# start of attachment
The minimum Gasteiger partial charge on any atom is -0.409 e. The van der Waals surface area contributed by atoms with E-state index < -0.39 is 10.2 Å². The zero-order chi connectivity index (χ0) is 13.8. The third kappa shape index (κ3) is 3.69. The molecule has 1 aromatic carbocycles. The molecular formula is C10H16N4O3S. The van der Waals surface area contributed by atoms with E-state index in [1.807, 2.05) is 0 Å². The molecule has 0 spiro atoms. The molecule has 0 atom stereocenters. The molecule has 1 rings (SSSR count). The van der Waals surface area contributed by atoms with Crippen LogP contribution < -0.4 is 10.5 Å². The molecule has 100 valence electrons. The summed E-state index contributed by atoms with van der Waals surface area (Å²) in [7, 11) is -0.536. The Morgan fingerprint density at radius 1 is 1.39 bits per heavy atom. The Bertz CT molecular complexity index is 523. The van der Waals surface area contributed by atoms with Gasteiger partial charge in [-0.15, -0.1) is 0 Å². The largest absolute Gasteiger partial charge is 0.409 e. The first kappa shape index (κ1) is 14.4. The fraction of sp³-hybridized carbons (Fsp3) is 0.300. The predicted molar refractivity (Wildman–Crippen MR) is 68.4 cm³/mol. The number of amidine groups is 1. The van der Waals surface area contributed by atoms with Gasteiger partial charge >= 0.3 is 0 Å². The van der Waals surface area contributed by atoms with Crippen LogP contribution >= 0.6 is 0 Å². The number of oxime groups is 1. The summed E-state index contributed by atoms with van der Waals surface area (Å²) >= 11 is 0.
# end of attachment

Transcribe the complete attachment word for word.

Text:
The minimum Gasteiger partial charge on any atom is -0.409 e. The van der Waals surface area contributed by atoms with E-state index < -0.39 is 10.2 Å². The zero-order chi connectivity index (χ0) is 13.8. The third kappa shape index (κ3) is 3.69. The molecule has 1 aromatic carbocycles. The molecular formula is C10H16N4O3S. The van der Waals surface area contributed by atoms with E-state index in [1.807, 2.05) is 0 Å². The molecule has 0 spiro atoms. The molecule has 0 atom stereocenters. The molecule has 1 rings (SSSR count). The van der Waals surface area contributed by atoms with Crippen LogP contribution < -0.4 is 10.5 Å². The molecule has 100 valence electrons. The summed E-state index contributed by atoms with van der Waals surface area (Å²) in [7, 11) is -0.536. The Morgan fingerprint density at radius 1 is 1.39 bits per heavy atom. The Bertz CT molecular complexity index is 523. The van der Waals surface area contributed by atoms with Gasteiger partial charge in [-0.15, -0.1) is 0 Å². The largest absolute Gasteiger partial charge is 0.409 e. The first kappa shape index (κ1) is 14.4. The fraction of sp³-hybridized carbons (Fsp3) is 0.300. The predicted molar refractivity (Wildman–Crippen MR) is 68.4 cm³/mol. The number of amidine groups is 1. The van der Waals surface area contributed by atoms with Gasteiger partial charge >= 0.3 is 0 Å². The van der Waals surface area contributed by atoms with Crippen LogP contribution >= 0.6 is 0 Å². The number of oxime groups is 1. The summed E-state index contributed by atoms with van der Waals surface area (Å²) >= 11 is 0.